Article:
Rather, it is a post about teaching and learning, albeit illustrated a bit too profusely with examples of dogs in costume.

Yesterday I had the pleasure, along with two colleagues, of speaking to around 50 university faculty from around the world on lesson planning, course development, and interactive learning.

After first describing the usefulness of concept maps in teaching and learning, we asked each faculty member to create a concept map while she developed a lesson plan on dressing dogs for parades.

Put aside any stereotypes you may have about staid professors--these faculty took to this task with vigor, arranging and rearranging sticky notes on paper and drawing connections among the notes. Faculty included concepts such as weather, dog behavior, and dog breed on their maps. They shared their maps with each other and developed their maps further.

At this point we pulled out our secret weapon: L. Dee Fink's simple concept map explaining the elements of instructional design. On this map, learning objectives (goals), learning activities, and evaluation form the three points of a triangle.

We asked the faculty to take another look at their concept maps. What were their learning objectives? What might their learning objectives be if they were teaching this dogs-in-costume lesson within their disciplines? What activities were they going to use to guide the students toward these learning objectives? And how would they know (evaluate) when their students had met these objectives?

The faculty discussed these issues among themselves and came up with some interesting learning objectives, including

  • students will explore contemporary issues in animal rights and welfare

  • students will learn the advantages and liabilities of textiles commonly used in pet and human fashions

  • students will consider whether costuming, along with other observations they have made in their own lives, provides significant evidence that pets have replaced children as repositories of American affection in an age when real incomes are decreasing.

Among activities faculty brainstormed were:

  • having students research the symbols on specific dog costumes to determine their cultural meanings and origins

  • mapping the locations of dog parades in the U.S., and then overlaying the map with data on residents' educational attainment and income levels

  • encouraging students to role play by assuming the perspectives of stakeholders: dog owners, dog behaviorists, dogs, animal welfare activists, local business owners, et. al.

  • taking a field trip to observe a dog parade and interview participants.

Depending on the learning objectives of the course, evaluation methods might include:

  • whether the dog finishes the parade wearing the entire costume

  • a paper exploring Americans' cultural assumptions about and projections of race, class, gender, and sexuality vis-a-vis our pets

  • an essay exam on the thought processes students used in designing costumes for their dogs.

The faculty began our lesson on course development and lesson plans by thinking solely about content: What topics do I need to cover? In what order? And how are these topics related? Many faculty came up with far more topics than could be covered in a 50-minute course period.

By the end of the workshop, faculty began to emphasize teaching and learning processes over content. It's easy--whether you are teaching a university course, an eighth-grade science class, or software training for a business client--to let yourself fall prey to what others have called "the tyranny of content." When you focus less on covering the material and more on processes of teaching and learning--and specifically on learning objectives, activities, and evaluation--you increase the quality of learning and encourage lifelong learning.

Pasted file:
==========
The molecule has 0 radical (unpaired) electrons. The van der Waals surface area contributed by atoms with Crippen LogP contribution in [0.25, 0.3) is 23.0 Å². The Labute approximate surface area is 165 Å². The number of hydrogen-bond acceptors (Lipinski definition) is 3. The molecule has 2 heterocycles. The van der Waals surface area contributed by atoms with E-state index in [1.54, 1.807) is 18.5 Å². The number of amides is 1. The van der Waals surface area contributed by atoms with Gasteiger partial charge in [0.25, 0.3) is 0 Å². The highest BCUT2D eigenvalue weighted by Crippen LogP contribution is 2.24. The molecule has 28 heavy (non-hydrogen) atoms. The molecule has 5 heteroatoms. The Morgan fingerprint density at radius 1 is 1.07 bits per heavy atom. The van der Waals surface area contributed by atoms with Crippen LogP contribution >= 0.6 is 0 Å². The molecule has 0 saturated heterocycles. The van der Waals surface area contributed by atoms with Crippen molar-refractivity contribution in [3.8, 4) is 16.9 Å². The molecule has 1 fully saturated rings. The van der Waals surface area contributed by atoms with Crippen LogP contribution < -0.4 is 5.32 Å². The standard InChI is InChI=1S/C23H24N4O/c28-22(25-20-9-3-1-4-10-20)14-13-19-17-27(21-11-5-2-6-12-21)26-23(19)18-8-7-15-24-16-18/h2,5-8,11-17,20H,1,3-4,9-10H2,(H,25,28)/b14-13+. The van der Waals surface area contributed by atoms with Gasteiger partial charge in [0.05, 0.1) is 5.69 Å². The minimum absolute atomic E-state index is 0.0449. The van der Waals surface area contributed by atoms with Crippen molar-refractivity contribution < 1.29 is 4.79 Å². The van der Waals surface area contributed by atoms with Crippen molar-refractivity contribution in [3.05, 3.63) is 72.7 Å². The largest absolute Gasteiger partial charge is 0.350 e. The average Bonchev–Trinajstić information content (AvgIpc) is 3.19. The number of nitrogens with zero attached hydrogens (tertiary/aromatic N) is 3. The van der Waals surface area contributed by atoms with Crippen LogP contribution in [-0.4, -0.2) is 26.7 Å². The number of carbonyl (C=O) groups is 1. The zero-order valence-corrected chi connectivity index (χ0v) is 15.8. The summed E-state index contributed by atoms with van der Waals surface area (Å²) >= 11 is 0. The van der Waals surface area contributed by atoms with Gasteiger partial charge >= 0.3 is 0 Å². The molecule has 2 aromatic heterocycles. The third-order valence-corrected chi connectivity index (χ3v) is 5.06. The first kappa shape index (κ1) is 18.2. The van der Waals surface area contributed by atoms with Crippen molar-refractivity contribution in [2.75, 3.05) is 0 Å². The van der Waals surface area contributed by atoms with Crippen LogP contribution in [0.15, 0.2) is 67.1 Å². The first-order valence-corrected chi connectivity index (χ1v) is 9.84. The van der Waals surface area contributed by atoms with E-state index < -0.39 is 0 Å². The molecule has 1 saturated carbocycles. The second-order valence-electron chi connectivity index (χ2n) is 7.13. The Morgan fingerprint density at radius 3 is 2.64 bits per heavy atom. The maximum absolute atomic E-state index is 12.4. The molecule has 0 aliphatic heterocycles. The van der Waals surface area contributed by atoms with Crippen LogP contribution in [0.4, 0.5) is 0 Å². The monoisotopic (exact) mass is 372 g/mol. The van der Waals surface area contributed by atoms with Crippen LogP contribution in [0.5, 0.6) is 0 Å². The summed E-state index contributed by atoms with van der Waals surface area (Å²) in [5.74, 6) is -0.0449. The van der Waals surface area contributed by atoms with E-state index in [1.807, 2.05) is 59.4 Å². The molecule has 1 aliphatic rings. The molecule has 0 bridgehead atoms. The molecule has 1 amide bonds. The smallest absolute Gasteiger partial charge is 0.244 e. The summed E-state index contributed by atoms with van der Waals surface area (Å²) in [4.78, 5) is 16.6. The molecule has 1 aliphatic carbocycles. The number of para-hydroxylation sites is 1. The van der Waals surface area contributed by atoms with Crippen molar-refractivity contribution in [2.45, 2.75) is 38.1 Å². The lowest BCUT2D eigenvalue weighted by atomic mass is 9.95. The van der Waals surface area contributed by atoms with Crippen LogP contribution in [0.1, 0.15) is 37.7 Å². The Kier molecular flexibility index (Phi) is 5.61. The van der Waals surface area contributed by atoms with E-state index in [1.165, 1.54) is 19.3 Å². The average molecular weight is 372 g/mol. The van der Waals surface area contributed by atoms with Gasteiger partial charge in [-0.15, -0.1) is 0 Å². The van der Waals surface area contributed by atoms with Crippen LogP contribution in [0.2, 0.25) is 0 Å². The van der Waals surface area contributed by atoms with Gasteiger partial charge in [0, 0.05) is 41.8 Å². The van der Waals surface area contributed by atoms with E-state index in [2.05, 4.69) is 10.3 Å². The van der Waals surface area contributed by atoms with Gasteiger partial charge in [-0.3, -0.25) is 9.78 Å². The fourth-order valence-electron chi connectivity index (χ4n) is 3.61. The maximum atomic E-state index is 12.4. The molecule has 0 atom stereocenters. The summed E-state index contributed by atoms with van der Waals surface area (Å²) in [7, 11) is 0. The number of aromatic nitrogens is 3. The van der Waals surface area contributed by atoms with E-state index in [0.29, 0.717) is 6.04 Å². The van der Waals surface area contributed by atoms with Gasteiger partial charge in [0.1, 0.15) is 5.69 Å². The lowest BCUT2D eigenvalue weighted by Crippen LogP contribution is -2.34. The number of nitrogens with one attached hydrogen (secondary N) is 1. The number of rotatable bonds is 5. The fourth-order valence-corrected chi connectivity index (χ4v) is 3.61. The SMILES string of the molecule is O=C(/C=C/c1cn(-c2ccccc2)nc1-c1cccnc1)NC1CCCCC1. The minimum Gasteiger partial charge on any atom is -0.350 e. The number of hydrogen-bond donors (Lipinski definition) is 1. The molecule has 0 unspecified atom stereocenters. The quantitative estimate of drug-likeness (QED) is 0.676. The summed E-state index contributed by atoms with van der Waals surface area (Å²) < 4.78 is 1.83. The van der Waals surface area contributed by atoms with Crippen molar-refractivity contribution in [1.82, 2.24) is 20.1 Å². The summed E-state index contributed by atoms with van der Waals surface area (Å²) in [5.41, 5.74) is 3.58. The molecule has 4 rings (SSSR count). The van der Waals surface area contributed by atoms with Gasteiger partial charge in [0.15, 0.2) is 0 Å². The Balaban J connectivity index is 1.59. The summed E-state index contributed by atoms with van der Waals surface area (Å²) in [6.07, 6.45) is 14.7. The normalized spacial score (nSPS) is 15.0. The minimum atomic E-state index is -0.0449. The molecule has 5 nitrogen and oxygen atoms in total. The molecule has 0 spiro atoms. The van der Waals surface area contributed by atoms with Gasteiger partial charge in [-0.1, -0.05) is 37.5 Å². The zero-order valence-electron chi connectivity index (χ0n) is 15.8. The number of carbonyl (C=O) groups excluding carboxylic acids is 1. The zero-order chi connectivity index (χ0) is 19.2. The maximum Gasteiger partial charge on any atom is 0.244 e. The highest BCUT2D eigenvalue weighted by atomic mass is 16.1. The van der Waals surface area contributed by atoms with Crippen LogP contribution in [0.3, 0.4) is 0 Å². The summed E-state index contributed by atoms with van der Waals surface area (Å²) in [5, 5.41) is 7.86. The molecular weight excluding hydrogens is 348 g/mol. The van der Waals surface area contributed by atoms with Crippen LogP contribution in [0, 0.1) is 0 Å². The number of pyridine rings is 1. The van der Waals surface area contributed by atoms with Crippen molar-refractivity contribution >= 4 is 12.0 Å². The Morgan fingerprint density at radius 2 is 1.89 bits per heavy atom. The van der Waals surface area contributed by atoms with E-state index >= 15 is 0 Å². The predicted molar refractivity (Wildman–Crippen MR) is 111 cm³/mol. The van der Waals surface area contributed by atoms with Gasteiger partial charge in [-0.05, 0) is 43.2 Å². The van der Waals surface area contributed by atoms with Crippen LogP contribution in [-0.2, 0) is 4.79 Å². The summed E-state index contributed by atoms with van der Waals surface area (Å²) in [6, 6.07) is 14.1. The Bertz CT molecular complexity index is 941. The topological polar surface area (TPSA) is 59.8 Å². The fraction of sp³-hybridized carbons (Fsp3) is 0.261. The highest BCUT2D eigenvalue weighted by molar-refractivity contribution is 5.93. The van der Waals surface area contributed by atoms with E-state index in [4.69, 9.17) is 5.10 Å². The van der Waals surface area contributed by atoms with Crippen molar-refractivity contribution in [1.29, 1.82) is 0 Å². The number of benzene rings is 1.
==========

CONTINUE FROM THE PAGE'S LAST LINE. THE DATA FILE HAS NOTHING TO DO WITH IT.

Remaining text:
There are, of course, some fabulous edubloggers out there who write very thoughtfully about issues just like these. Here are some of my favorites:

On which blogs do you read good stuff about teaching and learning?

image credits: Yoda dog, superhero dogs, lobster dog, hot dog, all used under a Creative Commons license.

Friday, September 05, 2008

Survey on sustainability

A former student of mine is doing market research for a company that is looking into making bioplastics from animal byproducts. She'd like sustainably-minded folks to take her survey. It's short but, I think, important. Would you mind filling it out for her?

Many thanks!

Monday, September 01, 2008

Happiness is. . .

. . .a successful potty-training boot camp. We're on the road away from diapers. Woohoo!

. . .new shade plants in the garden.

. . .a dozen broccoli plants in the ground.

. . .big tomatoes (finally) ripening on the three tomato plants, with indications of tomatoes for at least the next month.

. . .an honest-to-goodness ear of corn growing in my sad, stunted little plot of corn. (More than half the seeds I planted were discovered by scrub jays, so I'm lucky anything grew at all.)

. . .lots of baby watermelons.

. . .baking chocolate chip cookies for an almost 3-year-old who is wearing big-boy underpants instead of diapers.

. . .a weekend of 81- and 85-degree days after a Thursday and Friday hovering around 105 degrees.

. . .strong, but not fierce, breezes to accompany these spring-like temperatures. My favorite weather!

. . .a sprint through Ann Taylor and Ann Taylor Loft (to replace my favorite pair of Ann Taylor pants, which Obi chewed up) during a sale, coupons in hand. ~$350 netted me five pairs of fabulous pants (a real achievement for me), three shirts, a lovely green cardigan, a barrette, and a necklace. Plus I now have six coupons--which I can use all at once--for $25 off each $50 I spent at Ann Taylor Loft during the next six weeks or so. Yes--that means if I can scrape together $150, I get $300 worth of clothes from a place that seems to make slacks just for my paunchy belly, flat butt, and longish legs. W00t. (Lest you think I'm a big spender on new clothes, I tend to shop twice a year and buy everything I need to fill the holes in my wardrobe for two or three seasons.)

. . .a nice BBQ with friends--at their house.

. . .seeing Lucas play without fear in the bounce house at our friends' BBQ.

. . .a weekend where Obi didn't destroy too many things. I think he's going to be a puppy for a long, long time.

. . .reconnecting, however briefly, with a couple of creative pursuits.

How was your weekend?